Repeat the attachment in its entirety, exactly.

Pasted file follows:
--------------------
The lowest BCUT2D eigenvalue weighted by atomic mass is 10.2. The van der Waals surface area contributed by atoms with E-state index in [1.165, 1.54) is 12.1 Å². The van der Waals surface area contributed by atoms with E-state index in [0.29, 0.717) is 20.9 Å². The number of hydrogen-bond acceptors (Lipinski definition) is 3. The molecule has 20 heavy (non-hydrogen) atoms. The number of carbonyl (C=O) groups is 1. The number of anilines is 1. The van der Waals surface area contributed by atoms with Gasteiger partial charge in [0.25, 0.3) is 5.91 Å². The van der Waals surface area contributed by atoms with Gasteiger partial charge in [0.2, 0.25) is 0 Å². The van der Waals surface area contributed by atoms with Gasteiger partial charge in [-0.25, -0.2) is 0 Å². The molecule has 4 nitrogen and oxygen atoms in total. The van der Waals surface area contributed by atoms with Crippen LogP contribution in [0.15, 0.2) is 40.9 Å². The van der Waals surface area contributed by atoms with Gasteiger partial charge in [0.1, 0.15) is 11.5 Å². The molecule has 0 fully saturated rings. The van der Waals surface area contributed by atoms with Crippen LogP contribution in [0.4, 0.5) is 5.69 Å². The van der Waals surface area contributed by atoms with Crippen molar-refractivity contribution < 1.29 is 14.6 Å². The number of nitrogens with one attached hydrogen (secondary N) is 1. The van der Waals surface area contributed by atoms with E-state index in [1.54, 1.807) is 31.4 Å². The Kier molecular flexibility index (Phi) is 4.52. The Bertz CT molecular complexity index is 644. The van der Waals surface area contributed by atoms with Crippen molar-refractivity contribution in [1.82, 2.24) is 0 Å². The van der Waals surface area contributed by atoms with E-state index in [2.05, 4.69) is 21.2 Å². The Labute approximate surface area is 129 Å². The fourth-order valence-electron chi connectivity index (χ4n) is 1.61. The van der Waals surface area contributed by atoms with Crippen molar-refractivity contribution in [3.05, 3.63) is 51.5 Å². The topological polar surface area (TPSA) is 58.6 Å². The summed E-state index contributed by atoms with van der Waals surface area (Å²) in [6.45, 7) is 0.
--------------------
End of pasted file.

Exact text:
The lowest BCUT2D eigenvalue weighted by atomic mass is 10.2. The van der Waals surface area contributed by atoms with E-state index in [1.165, 1.54) is 12.1 Å². The van der Waals surface area contributed by atoms with E-state index in [0.29, 0.717) is 20.9 Å². The number of hydrogen-bond acceptors (Lipinski definition) is 3. The molecule has 20 heavy (non-hydrogen) atoms. The number of carbonyl (C=O) groups is 1. The number of anilines is 1. The van der Waals surface area contributed by atoms with Gasteiger partial charge in [0.25, 0.3) is 5.91 Å². The van der Waals surface area contributed by atoms with Gasteiger partial charge in [0.2, 0.25) is 0 Å². The van der Waals surface area contributed by atoms with Gasteiger partial charge in [-0.25, -0.2) is 0 Å². The molecule has 4 nitrogen and oxygen atoms in total. The van der Waals surface area contributed by atoms with Crippen LogP contribution in [0.15, 0.2) is 40.9 Å². The van der Waals surface area contributed by atoms with Gasteiger partial charge in [0.1, 0.15) is 11.5 Å². The molecule has 0 fully saturated rings. The van der Waals surface area contributed by atoms with Crippen LogP contribution in [0.4, 0.5) is 5.69 Å². The van der Waals surface area contributed by atoms with Crippen molar-refractivity contribution < 1.29 is 14.6 Å². The number of nitrogens with one attached hydrogen (secondary N) is 1. The van der Waals surface area contributed by atoms with E-state index in [1.54, 1.807) is 31.4 Å². The Kier molecular flexibility index (Phi) is 4.52. The Bertz CT molecular complexity index is 644. The van der Waals surface area contributed by atoms with Crippen molar-refractivity contribution in [1.82, 2.24) is 0 Å². The van der Waals surface area contributed by atoms with E-state index in [2.05, 4.69) is 21.2 Å². The Labute approximate surface area is 129 Å². The fourth-order valence-electron chi connectivity index (χ4n) is 1.61. The van der Waals surface area contributed by atoms with Crippen molar-refractivity contribution in [3.05, 3.63) is 51.5 Å². The topological polar surface area (TPSA) is 58.6 Å². The summed E-state index contributed by atoms with van der Waals surface area (Å²) in [6.45, 7) is 0.